Managers should use one-on-one meetings to open up communication between them and their staff, answering questions and receiving feedback about any shortcomings the workplace may have that management isn’t aware of. Open communication is the key to trust.
Stay focused and boost engagement
Sometimes a recession can completely psych leaders out of doing what they do best: leading their team. When money gets tight, it can feel instinctive to begin focusing on productivity over profit, making the average workday drier and more strenuous. The economy may be changing, but human nature has not – you have to engage your team to boost profit and employee retention.
An employee who identifies as engaged and inspired is an enormous 125% more productive than an employee who isn’t, per Bain and Company. Pushing too hard to speed up profits can actually have the opposite effect, creating burnout and hurting engagement. The issue, though, is that most engagement/retention initiatives do cost money, and you may have your budgets cut too thin for non-work expenditures. If so, you’ve got two options.
You could break the budget and spend a bit more on employee retention strategies for the sake of ROI, as advised by CFO Chris Caprio. If you truly can’t spend any extra, though, there are plenty of cheap ways to engage your team, such as on-site/remote games, happy hours, and thoughtful surveys. Check out our article on creative ways to retain employees here!
Laying off employees… the right way
You might just have no choice. Laying off workers is by no means unusual – we all remember 2008 – and the fact that you have to do it doesn’t make you a bad leader or HR manager. When we do remember ‘08, however, we remember that some folks were okay with the way their time ended at their organization, and some were not.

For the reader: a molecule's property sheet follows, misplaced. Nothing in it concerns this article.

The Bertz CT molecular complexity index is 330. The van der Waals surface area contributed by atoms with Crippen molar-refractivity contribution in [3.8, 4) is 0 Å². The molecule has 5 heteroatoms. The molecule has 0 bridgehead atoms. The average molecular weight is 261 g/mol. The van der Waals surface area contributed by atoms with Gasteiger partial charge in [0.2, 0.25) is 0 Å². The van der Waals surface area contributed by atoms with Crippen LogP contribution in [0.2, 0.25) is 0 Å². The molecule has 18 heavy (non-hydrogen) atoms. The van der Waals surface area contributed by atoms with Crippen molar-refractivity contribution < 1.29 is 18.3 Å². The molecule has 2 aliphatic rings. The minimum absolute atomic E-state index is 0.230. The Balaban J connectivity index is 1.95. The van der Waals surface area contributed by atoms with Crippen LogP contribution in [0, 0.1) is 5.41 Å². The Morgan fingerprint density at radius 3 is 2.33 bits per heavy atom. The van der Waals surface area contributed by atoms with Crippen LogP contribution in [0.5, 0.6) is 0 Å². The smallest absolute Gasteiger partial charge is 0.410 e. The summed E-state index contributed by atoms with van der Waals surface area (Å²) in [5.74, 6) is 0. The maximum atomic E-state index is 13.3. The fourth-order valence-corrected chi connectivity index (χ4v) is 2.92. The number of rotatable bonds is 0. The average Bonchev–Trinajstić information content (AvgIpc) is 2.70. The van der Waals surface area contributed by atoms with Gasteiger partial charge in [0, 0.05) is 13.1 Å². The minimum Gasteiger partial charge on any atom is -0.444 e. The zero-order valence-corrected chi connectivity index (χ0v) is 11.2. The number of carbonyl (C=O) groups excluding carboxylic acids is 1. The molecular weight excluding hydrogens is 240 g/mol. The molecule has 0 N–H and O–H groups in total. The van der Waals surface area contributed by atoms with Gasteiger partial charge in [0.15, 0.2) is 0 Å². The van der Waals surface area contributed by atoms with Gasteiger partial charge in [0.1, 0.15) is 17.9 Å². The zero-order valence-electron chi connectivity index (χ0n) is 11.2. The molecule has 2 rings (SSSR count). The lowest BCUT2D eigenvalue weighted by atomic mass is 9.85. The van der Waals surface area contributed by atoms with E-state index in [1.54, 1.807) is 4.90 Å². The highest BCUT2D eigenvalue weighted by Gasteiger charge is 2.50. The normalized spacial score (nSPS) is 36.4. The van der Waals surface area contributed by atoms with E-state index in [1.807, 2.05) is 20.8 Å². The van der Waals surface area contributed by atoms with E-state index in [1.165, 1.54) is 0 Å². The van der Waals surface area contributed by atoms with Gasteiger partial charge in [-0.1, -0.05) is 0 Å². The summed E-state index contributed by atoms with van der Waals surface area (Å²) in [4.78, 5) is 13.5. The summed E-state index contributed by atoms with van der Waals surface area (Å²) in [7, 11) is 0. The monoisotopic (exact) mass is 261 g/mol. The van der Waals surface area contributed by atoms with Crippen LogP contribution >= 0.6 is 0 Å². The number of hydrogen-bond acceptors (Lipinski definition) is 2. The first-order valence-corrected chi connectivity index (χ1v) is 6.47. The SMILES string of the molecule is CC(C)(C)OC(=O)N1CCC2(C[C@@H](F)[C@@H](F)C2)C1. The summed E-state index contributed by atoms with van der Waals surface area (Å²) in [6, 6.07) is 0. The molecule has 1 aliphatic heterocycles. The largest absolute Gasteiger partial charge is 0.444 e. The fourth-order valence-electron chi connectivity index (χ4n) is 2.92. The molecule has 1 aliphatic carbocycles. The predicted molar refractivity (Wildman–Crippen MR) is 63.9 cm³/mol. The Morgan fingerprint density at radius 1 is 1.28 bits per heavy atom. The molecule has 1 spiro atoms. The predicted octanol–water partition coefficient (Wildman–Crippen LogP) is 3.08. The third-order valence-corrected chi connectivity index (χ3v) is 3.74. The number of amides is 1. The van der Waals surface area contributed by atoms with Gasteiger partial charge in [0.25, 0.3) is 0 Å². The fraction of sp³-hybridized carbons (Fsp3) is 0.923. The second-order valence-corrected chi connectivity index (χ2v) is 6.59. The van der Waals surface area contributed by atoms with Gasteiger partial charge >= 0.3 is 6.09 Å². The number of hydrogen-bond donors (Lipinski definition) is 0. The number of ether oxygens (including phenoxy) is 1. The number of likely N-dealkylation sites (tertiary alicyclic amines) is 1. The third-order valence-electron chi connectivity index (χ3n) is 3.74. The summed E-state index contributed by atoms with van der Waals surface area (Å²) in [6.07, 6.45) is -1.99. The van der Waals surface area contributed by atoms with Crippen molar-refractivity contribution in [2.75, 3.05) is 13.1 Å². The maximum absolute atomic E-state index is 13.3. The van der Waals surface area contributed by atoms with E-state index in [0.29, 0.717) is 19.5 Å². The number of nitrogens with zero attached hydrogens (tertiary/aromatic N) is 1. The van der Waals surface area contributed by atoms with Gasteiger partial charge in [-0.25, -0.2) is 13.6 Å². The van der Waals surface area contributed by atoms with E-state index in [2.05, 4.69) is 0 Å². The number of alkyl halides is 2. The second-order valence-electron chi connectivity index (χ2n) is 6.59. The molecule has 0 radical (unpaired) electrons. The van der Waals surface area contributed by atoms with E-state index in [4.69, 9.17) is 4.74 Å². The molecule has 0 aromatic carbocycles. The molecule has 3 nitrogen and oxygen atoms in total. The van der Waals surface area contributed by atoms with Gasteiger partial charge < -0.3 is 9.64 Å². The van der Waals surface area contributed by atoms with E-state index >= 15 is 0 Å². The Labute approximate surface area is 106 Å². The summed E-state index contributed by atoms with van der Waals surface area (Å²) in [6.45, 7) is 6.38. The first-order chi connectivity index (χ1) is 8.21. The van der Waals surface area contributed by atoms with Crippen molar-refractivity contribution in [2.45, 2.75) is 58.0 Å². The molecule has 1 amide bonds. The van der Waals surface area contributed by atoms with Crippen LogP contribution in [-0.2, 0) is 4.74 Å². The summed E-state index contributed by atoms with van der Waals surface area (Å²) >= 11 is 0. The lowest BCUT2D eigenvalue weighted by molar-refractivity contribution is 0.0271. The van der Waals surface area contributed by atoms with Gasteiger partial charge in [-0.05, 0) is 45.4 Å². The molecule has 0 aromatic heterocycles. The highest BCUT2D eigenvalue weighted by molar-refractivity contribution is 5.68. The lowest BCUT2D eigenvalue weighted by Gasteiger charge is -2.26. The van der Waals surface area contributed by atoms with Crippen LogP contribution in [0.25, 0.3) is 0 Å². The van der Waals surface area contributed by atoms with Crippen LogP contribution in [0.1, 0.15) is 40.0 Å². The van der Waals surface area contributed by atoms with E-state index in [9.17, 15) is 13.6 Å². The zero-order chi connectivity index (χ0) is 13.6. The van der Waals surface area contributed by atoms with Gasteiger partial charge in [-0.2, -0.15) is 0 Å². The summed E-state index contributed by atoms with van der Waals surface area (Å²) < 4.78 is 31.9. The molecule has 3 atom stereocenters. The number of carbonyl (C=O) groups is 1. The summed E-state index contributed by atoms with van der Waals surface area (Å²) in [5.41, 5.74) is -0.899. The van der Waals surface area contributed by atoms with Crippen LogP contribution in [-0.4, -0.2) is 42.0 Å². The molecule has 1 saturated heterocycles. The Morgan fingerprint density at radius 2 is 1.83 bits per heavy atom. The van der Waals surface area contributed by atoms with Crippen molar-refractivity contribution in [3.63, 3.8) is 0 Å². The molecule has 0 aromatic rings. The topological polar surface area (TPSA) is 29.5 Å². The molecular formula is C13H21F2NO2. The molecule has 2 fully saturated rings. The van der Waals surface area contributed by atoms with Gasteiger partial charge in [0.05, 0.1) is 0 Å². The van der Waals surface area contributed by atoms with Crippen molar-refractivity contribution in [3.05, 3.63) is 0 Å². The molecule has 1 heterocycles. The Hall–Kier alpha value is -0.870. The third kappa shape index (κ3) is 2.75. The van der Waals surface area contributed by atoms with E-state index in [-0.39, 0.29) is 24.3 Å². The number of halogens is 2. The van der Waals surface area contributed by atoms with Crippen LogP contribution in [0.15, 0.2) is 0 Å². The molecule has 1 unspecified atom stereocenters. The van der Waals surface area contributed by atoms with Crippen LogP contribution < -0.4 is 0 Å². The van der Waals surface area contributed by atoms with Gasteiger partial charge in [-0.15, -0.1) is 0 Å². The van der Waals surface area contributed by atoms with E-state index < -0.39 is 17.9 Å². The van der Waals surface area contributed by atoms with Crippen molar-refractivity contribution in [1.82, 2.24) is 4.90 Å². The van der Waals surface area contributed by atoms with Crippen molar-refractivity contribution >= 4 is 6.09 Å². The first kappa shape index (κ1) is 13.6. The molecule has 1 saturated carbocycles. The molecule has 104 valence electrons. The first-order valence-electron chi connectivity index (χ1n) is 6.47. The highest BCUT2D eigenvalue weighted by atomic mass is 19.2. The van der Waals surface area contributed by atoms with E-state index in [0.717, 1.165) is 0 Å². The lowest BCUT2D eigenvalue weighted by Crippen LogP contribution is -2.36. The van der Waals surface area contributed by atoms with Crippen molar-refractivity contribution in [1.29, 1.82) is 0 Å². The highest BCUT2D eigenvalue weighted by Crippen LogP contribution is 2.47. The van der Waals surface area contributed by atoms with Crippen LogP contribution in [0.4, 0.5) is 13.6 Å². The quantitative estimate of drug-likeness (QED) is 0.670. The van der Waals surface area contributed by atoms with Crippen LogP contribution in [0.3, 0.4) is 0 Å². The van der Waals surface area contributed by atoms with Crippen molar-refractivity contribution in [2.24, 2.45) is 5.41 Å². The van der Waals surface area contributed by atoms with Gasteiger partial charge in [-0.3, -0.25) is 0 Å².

The right way to let an employee go isn’t as simple as being extra sympathetic when you tell them the news. There are actionable steps to making an employee’s lay-off a positive experience that could even leave the door open for a re-hire later down the road.
The first step is looking at a severance package, which is typically 1-2 weeks of paid salary for every year worked. That sounds great to your veterans, but doesn’t help out newer hires a whole lot. That’s why the next steps you should take should be to assist laid-off employees with receiving unemployment and resources for finding new positions. Tight-knit teams will be able to refer employees to specific job openings, making their transition between jobs as quick as possible.
Layoffs, though, should be your last option. Before letting anyone go, consider moving workers laterally to departments that need more help. Sometimes reallocation of resources is truly what an organization needs.
Ultimately, we hope your company never finds itself in a position where you’re not ready to face a recession. Boost productivity and profit by focusing on boosting employee retention. We have a ton on the subject in our library, but we’ll begin by directing you here and here. While you’re there, take a look at our e-book on Mastering the Employee Experience, or our 10 HR Strategies For the Retention Crisis! To take a tour of HelloTeam, the employee retention platform, click here — and to book a demo with us, go here!